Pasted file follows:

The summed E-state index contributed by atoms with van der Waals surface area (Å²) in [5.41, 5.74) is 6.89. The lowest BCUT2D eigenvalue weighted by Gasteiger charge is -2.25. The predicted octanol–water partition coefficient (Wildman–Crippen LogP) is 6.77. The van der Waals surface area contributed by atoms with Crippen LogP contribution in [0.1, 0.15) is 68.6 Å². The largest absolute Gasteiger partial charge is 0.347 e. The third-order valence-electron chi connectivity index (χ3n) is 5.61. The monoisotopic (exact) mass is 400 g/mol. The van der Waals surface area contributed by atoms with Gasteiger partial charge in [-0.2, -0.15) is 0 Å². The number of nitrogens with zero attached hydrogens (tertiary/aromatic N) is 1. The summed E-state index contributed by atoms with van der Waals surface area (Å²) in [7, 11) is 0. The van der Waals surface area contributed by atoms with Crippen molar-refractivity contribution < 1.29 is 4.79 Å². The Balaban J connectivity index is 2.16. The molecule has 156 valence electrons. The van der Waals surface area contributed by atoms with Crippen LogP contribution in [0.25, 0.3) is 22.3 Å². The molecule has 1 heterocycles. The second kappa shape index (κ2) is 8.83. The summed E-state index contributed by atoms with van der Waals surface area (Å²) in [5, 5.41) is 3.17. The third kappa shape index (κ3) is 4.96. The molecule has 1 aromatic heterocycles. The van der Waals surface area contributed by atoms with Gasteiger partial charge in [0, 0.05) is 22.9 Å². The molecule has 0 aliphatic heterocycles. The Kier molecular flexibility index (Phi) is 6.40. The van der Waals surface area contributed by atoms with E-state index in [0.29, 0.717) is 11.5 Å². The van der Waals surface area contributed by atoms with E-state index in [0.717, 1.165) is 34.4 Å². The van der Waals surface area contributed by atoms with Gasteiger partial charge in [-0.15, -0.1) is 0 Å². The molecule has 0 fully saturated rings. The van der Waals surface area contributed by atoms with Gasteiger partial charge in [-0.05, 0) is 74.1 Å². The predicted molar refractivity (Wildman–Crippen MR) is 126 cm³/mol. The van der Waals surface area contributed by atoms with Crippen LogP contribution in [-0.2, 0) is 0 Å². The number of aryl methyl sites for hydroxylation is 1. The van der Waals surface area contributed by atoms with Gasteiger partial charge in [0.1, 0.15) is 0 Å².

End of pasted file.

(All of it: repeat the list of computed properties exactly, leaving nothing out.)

The summed E-state index contributed by atoms with van der Waals surface area (Å²) in [5.41, 5.74) is 6.89. The lowest BCUT2D eigenvalue weighted by Gasteiger charge is -2.25. The predicted octanol–water partition coefficient (Wildman–Crippen LogP) is 6.77. The van der Waals surface area contributed by atoms with Crippen LogP contribution in [0.1, 0.15) is 68.6 Å². The largest absolute Gasteiger partial charge is 0.347 e. The third-order valence-electron chi connectivity index (χ3n) is 5.61. The monoisotopic (exact) mass is 400 g/mol. The van der Waals surface area contributed by atoms with Gasteiger partial charge in [-0.2, -0.15) is 0 Å². The number of nitrogens with zero attached hydrogens (tertiary/aromatic N) is 1. The summed E-state index contributed by atoms with van der Waals surface area (Å²) in [7, 11) is 0. The van der Waals surface area contributed by atoms with Crippen molar-refractivity contribution < 1.29 is 4.79 Å². The Balaban J connectivity index is 2.16. The molecule has 156 valence electrons. The van der Waals surface area contributed by atoms with Crippen LogP contribution in [0.25, 0.3) is 22.3 Å². The molecule has 1 heterocycles. The second kappa shape index (κ2) is 8.83. The summed E-state index contributed by atoms with van der Waals surface area (Å²) in [5, 5.41) is 3.17. The third kappa shape index (κ3) is 4.96. The molecule has 1 aromatic heterocycles. The van der Waals surface area contributed by atoms with Gasteiger partial charge in [0, 0.05) is 22.9 Å². The molecule has 0 aliphatic heterocycles. The Kier molecular flexibility index (Phi) is 6.40. The van der Waals surface area contributed by atoms with E-state index in [0.29, 0.717) is 11.5 Å². The van der Waals surface area contributed by atoms with E-state index in [0.717, 1.165) is 34.4 Å². The van der Waals surface area contributed by atoms with Gasteiger partial charge in [-0.15, -0.1) is 0 Å². The molecule has 0 fully saturated rings. The van der Waals surface area contributed by atoms with Gasteiger partial charge in [-0.05, 0) is 74.1 Å². The predicted molar refractivity (Wildman–Crippen MR) is 126 cm³/mol. The van der Waals surface area contributed by atoms with Crippen LogP contribution in [-0.2, 0) is 0 Å². The number of aryl methyl sites for hydroxylation is 1. The van der Waals surface area contributed by atoms with Gasteiger partial charge in [0.1, 0.15) is 0 Å².